Lebanon’s economic performance has declined due to the refugee influx from Syria and falling oil prices. Given the lack of public funds, PPPs are seen as a feasible option to carry out infrastructure projects.
To help the development of PPP projects in the country, the government passed the Privatization Framework Law Number 228 of 2000, which set up the general framework for privatization (including PPPs) and established the Higher Council for Privatization (HCP). This law was updated in 2014 (Law 288/2014) and in 2015 the Law 54/2015 extended the term of Law 288/2014 for two years.
Despite this and ongoing interest in PPPs from the government and the private sector, a draft PPP law, which would grant HCP the authority to develop and procure projects, has remained in limbo since 2007 (along with many other draft bills currently). The HCP published a PPP guidance manual in 2014
and continues to push for the passing of the PPP Law.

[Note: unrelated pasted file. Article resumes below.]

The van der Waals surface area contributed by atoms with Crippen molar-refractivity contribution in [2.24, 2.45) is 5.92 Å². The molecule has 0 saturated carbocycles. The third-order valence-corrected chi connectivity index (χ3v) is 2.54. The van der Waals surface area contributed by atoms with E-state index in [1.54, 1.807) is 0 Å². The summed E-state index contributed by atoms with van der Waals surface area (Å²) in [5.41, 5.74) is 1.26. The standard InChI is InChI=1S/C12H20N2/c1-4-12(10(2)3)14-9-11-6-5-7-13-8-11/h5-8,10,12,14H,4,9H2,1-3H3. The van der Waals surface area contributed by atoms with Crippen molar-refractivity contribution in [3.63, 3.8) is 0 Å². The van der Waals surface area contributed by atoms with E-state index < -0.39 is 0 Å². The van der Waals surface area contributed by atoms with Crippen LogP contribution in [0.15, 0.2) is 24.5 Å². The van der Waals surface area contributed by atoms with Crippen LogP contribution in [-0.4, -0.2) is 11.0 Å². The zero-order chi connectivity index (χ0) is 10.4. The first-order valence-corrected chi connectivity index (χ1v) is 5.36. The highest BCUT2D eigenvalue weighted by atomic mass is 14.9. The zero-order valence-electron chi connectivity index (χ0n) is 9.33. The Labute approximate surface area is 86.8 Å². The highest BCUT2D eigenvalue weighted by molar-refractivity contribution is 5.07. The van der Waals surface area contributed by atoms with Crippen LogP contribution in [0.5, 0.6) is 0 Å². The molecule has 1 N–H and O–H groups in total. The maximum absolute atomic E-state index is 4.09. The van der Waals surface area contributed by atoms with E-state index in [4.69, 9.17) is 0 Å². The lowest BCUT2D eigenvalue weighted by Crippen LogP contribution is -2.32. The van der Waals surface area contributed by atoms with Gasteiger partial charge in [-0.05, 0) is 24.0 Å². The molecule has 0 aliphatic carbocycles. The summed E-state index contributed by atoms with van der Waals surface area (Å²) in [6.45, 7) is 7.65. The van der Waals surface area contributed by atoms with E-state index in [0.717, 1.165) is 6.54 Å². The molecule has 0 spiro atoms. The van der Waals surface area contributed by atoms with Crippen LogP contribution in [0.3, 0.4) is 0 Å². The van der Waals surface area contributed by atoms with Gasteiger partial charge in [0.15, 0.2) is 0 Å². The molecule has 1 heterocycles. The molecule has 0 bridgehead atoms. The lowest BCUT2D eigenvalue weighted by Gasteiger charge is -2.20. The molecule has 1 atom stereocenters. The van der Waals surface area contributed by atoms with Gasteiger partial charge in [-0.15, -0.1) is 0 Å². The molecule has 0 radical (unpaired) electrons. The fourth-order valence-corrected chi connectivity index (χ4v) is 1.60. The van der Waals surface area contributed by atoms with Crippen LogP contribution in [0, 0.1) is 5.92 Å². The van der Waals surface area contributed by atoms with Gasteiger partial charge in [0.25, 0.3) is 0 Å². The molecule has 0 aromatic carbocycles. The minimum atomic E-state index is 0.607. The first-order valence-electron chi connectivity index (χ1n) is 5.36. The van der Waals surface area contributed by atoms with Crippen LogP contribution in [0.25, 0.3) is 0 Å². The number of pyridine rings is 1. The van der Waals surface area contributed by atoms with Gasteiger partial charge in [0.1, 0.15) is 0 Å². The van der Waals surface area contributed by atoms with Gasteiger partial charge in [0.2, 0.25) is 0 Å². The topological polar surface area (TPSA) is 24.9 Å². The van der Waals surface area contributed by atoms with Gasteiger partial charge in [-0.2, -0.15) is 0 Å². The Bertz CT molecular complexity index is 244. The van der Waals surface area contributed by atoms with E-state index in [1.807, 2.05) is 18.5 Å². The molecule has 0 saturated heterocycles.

Although the country does not have a dedicated PPP unit, any government entity authorized in accordance with the laws of Lebanon, including ministries, public institutions, municipalities and federations of municipalities can procure PPP projects.
The government of Lebanon has pursued private participation in infrastructure for several years, tendering a BOT for the Beirut Container Terminal in 2000 (subsequently terminated and re-tendered under a management contract) and a management contract for the Tripoli water network. The government continues to look at private participation in the ports and energy sectors, and special economic zones.
The Global Competitiveness Index (GCI) is published in the Global Competitiveness Report and assesses the competitiveness landscape of 140 economies. The GCI Infrastructure Score is a component of the overall index and covers transport, electricity and telephony infrastructure.